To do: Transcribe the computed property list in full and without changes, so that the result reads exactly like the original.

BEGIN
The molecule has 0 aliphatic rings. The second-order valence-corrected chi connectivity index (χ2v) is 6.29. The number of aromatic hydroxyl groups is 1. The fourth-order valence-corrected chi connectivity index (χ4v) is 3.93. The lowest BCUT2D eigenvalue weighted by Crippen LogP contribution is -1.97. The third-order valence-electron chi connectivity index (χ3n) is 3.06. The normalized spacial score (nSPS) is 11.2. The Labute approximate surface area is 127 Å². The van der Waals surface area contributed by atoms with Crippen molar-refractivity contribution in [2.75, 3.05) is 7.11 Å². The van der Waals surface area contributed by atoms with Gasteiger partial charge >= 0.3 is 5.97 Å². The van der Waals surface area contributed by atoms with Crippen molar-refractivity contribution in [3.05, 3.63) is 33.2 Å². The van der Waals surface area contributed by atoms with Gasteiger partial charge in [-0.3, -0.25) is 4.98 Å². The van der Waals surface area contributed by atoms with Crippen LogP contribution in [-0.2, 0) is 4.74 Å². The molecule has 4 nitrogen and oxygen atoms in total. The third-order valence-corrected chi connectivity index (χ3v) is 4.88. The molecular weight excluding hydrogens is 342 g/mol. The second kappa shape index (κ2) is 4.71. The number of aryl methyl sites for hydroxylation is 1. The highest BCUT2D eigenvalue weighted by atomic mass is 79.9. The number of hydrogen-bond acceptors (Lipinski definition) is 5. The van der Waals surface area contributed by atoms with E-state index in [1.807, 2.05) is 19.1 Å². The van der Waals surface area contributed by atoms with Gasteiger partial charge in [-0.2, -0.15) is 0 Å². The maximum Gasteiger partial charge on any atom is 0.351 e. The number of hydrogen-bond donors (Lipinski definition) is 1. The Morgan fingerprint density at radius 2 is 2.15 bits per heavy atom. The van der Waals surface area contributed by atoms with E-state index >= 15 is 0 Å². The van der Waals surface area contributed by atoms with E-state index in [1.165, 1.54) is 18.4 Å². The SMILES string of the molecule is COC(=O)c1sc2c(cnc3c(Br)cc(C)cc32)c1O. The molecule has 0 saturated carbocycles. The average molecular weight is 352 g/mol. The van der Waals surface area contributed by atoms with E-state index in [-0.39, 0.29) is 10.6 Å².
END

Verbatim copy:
The molecule has 0 aliphatic rings. The second-order valence-corrected chi connectivity index (χ2v) is 6.29. The number of aromatic hydroxyl groups is 1. The fourth-order valence-corrected chi connectivity index (χ4v) is 3.93. The lowest BCUT2D eigenvalue weighted by Crippen LogP contribution is -1.97. The third-order valence-electron chi connectivity index (χ3n) is 3.06. The normalized spacial score (nSPS) is 11.2. The Labute approximate surface area is 127 Å². The van der Waals surface area contributed by atoms with Crippen molar-refractivity contribution in [2.75, 3.05) is 7.11 Å². The van der Waals surface area contributed by atoms with Gasteiger partial charge >= 0.3 is 5.97 Å². The van der Waals surface area contributed by atoms with Crippen molar-refractivity contribution in [3.05, 3.63) is 33.2 Å². The van der Waals surface area contributed by atoms with Gasteiger partial charge in [-0.3, -0.25) is 4.98 Å². The van der Waals surface area contributed by atoms with Crippen LogP contribution in [-0.2, 0) is 4.74 Å². The molecule has 4 nitrogen and oxygen atoms in total. The third-order valence-corrected chi connectivity index (χ3v) is 4.88. The molecular weight excluding hydrogens is 342 g/mol. The second kappa shape index (κ2) is 4.71. The number of aryl methyl sites for hydroxylation is 1. The highest BCUT2D eigenvalue weighted by atomic mass is 79.9. The number of hydrogen-bond acceptors (Lipinski definition) is 5. The van der Waals surface area contributed by atoms with E-state index in [1.807, 2.05) is 19.1 Å². The van der Waals surface area contributed by atoms with Gasteiger partial charge in [-0.2, -0.15) is 0 Å². The maximum Gasteiger partial charge on any atom is 0.351 e. The number of hydrogen-bond donors (Lipinski definition) is 1. The Morgan fingerprint density at radius 2 is 2.15 bits per heavy atom. The van der Waals surface area contributed by atoms with E-state index >= 15 is 0 Å². The van der Waals surface area contributed by atoms with E-state index in [1.165, 1.54) is 18.4 Å². The SMILES string of the molecule is COC(=O)c1sc2c(cnc3c(Br)cc(C)cc32)c1O. The molecule has 0 saturated carbocycles. The average molecular weight is 352 g/mol. The van der Waals surface area contributed by atoms with E-state index in [-0.39, 0.29) is 10.6 Å².